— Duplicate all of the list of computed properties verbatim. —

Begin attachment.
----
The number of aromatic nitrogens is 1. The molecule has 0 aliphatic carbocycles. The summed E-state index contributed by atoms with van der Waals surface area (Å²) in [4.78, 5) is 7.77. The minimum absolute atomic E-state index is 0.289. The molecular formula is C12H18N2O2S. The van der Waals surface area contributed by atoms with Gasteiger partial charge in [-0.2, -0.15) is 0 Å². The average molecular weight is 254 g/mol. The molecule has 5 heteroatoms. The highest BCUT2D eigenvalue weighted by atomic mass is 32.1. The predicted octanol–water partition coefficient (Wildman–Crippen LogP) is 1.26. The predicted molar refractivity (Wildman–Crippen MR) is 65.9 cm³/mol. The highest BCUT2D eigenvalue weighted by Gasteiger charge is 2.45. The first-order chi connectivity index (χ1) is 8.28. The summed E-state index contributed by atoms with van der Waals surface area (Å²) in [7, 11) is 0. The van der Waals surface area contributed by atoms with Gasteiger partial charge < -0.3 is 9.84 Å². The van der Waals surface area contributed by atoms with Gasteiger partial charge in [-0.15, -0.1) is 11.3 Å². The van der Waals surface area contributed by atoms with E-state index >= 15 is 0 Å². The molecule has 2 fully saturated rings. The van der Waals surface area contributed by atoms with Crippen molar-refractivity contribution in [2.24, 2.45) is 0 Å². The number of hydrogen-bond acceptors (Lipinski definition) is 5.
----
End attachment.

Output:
The number of aromatic nitrogens is 1. The molecule has 0 aliphatic carbocycles. The summed E-state index contributed by atoms with van der Waals surface area (Å²) in [4.78, 5) is 7.77. The minimum absolute atomic E-state index is 0.289. The molecular formula is C12H18N2O2S. The van der Waals surface area contributed by atoms with Gasteiger partial charge in [-0.2, -0.15) is 0 Å². The average molecular weight is 254 g/mol. The molecule has 5 heteroatoms. The highest BCUT2D eigenvalue weighted by atomic mass is 32.1. The predicted octanol–water partition coefficient (Wildman–Crippen LogP) is 1.26. The predicted molar refractivity (Wildman–Crippen MR) is 65.9 cm³/mol. The highest BCUT2D eigenvalue weighted by Gasteiger charge is 2.45. The first-order chi connectivity index (χ1) is 8.28. The summed E-state index contributed by atoms with van der Waals surface area (Å²) in [7, 11) is 0. The van der Waals surface area contributed by atoms with Gasteiger partial charge < -0.3 is 9.84 Å². The van der Waals surface area contributed by atoms with Gasteiger partial charge in [-0.15, -0.1) is 11.3 Å². The van der Waals surface area contributed by atoms with E-state index >= 15 is 0 Å². The molecule has 2 fully saturated rings. The van der Waals surface area contributed by atoms with Crippen molar-refractivity contribution in [2.24, 2.45) is 0 Å². The number of hydrogen-bond acceptors (Lipinski definition) is 5.